It’s amazing what you can do in the kitchen on a budget, with a little bit of effort and know-how. In our ongoing efforts to diversify our everyday-meal repertoire, while still being (somewhat) conscious of budgetary and moral restraints, Molly and I have been hitting the seafood counter at the Morrisons down the road quite regularly. We noticed an increase in lesser known fish and rarer fruits de mer starting about 6 months ago, just around the time I came across several recent educational attempts by British celeb-chefs dealing with the country’s seafood industry, particularly around issues of sourcing and sustainability. (I’m planning another post or two on the celeb-chef phenomenon itself, but for the time being I’ll just admit up front that, despite the tinge of English snobbery, I adore Hugh Fearnley Whittingstall and think Jamie Oliver is definitely, to use Anthony Bourdain’s maxim, “good for the world.” In this case, witness Hugh’s Fish Fight and Jamie’s Fish Supper.)
At any rate, one thing I took away from these info-vids is the good ole’ maxim that, while there are certainly different ways citizens can push for better food-options in our society, we nevertheless really do vote with our dollar. So one practical way to fight the uphill battle against a dreadfully wasteful bottom-line seafood industry is to make it a habit to increase and diversify your seafood consumption, while laying off the major sourcing offenders (which are, of course, the most popular — tuna, salmon, haddock, cod, etc.) . Less moralistically, the challenge to diversify coupled with the guideline of knowing what you don’t want can lead, at it has for me and seafood, to a tangible sense of experimentation in the kitchen. If you care at all about how meat is produced and sourced, and are on anything like a food budget, buying protein is an ongoing battle. Being able and willing to experiment with a wide array of fish and seafood is one way to climb that mountain. Many fishmongers or grocery-store seafood counters will, if you ask, tell you what the best deals are, be relatively honest about what’s fresh, and take notice of what you’re looking for.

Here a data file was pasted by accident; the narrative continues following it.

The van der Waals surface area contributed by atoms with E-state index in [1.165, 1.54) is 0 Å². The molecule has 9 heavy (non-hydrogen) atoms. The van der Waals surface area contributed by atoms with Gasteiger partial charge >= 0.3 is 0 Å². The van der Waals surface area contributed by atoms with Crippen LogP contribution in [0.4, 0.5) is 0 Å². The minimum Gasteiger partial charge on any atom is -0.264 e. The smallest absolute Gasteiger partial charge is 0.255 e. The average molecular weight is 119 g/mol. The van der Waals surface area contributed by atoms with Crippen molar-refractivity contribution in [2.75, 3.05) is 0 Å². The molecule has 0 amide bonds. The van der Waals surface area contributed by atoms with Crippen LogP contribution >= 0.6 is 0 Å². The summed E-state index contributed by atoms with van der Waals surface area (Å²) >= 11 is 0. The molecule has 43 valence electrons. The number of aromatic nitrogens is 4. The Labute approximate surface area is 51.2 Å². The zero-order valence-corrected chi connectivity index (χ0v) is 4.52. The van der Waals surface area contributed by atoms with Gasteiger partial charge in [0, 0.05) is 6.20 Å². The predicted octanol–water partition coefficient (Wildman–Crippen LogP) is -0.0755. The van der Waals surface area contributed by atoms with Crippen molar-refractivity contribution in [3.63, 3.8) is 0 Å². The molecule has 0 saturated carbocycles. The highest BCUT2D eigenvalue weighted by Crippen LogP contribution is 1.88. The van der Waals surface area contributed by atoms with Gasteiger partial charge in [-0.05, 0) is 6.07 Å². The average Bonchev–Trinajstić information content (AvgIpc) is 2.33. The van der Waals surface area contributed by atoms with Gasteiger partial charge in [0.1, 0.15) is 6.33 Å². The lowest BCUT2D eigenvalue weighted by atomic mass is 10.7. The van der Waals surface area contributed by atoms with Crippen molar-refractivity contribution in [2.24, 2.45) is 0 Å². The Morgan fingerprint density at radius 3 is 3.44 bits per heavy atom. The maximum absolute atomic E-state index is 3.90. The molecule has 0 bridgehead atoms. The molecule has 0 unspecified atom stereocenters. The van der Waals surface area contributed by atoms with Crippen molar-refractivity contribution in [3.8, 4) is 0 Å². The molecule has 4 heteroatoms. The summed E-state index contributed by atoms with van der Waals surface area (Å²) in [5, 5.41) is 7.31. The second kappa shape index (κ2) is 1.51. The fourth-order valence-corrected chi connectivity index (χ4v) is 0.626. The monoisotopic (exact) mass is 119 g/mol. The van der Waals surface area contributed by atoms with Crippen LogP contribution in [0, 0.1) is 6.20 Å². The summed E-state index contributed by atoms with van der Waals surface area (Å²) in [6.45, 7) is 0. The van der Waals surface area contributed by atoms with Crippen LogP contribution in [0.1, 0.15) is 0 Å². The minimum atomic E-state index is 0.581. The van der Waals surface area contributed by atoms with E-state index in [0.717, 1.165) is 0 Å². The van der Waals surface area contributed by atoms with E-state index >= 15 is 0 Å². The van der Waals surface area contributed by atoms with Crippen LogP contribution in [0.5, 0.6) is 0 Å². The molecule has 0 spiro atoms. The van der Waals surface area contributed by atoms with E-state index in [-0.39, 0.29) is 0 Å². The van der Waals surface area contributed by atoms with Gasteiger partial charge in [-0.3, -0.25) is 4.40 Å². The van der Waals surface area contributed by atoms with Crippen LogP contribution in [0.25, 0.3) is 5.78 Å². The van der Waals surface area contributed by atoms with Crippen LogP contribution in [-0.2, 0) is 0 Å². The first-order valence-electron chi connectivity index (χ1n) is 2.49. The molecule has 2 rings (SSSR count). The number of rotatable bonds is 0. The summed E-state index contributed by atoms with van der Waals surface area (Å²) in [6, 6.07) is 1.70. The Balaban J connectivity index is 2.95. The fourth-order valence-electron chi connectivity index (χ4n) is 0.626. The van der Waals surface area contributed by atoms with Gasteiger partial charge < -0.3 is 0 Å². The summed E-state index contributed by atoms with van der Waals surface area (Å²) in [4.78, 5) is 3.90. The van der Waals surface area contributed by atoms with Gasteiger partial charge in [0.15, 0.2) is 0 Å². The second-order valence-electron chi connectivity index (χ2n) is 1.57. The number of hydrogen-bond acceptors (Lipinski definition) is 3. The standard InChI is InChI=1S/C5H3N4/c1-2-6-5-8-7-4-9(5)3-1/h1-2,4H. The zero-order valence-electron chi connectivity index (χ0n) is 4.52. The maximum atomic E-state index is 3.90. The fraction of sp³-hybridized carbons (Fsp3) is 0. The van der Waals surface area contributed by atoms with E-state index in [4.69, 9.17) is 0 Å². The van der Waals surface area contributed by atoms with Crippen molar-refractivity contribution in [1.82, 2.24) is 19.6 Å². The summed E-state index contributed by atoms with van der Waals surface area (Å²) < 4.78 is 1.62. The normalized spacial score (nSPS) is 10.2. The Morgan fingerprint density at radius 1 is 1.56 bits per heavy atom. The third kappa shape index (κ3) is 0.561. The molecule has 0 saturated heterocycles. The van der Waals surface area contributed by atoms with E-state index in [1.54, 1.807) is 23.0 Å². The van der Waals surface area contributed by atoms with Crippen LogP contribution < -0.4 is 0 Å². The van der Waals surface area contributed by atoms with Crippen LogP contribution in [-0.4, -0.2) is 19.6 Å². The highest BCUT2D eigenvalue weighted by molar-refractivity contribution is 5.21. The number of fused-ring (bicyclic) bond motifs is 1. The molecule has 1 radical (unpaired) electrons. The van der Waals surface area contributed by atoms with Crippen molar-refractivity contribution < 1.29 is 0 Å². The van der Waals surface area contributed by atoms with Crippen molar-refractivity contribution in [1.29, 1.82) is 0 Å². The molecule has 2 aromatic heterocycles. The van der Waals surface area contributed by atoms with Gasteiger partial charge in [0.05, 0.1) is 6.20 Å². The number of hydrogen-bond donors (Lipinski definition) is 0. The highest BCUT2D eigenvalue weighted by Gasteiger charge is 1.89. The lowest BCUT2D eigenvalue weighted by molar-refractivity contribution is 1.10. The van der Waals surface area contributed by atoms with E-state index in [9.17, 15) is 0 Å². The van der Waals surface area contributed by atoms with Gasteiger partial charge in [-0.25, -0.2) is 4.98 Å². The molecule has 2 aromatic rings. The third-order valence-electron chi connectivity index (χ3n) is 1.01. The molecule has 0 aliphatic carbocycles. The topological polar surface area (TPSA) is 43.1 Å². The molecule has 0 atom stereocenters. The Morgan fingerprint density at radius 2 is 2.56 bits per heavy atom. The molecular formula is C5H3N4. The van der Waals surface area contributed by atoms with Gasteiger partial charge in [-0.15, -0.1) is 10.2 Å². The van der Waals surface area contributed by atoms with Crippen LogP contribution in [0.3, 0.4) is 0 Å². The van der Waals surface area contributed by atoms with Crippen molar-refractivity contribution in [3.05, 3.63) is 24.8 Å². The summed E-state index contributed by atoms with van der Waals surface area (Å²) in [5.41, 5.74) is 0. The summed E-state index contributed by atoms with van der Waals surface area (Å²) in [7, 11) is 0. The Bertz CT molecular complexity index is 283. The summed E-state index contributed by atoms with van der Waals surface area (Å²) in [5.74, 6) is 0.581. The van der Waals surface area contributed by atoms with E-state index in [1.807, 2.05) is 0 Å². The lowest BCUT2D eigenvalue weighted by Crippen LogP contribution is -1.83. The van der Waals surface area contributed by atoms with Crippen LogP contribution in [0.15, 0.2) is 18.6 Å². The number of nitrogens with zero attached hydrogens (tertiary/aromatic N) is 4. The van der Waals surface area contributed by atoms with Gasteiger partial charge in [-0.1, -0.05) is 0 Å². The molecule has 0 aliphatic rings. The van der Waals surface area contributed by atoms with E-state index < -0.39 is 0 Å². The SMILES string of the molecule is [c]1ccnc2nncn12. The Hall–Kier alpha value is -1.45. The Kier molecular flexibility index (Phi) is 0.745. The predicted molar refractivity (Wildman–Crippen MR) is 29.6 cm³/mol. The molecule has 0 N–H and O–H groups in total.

So it was that I got a small pack of about-to-go-on-clearance squid, which had just been taken off the ice from the day before, cut up and packaged. (Buying squid whole and figuring out how to take it apart is definitely the recommended way, but I saw no reason to pass up on these still-fresh cuts.) I also picked up some coley and Scottish rainbow trout for under a pound per piece, which went straight to the freezer, but this post is to highlight what became of that £1 squid.
Having never fried squid before, I did a quick google search to see how different the recommended techniques were to shallow-frying most other fish. (I usually use the flour, egg, breadcrumb method. For this I ended up taking a few tips from here and there, and winging it.) I cut the “body” of the squid into rings of an inch or so, and soaked the (lightly seasoned) squid in milk, mainly to soften it up a bit. After soaking about 15 min., I covered the squid in a half-and-half blend of semolina and plain white flour, every bit from the tentacles to the rings (and even the parsley). I then shallow-fried the squid in a pan just-covered with a blended sesame/sunflower oil. Obviously when not using a deep-fryer the trick is to make sure the fried food gets covered with oil on all sides; I found with the calimari that a good tactic for doing this without using tons of oil is to pick up the pan and tilt to one side, holding it off the heat so that the oil converges on one side.
After a couple minutes, we had some beautiful lightly-fried squid, with a wedge of lime (we were out of lemon) and some crispy kale on the side. I dipped mine in a homemade creole sauce that gave it a bit more heat and saltiness, but it was excellent on its own. For under £2 and about 20 min. in the kitchen, I’m counting this first-time homemade recipe a win.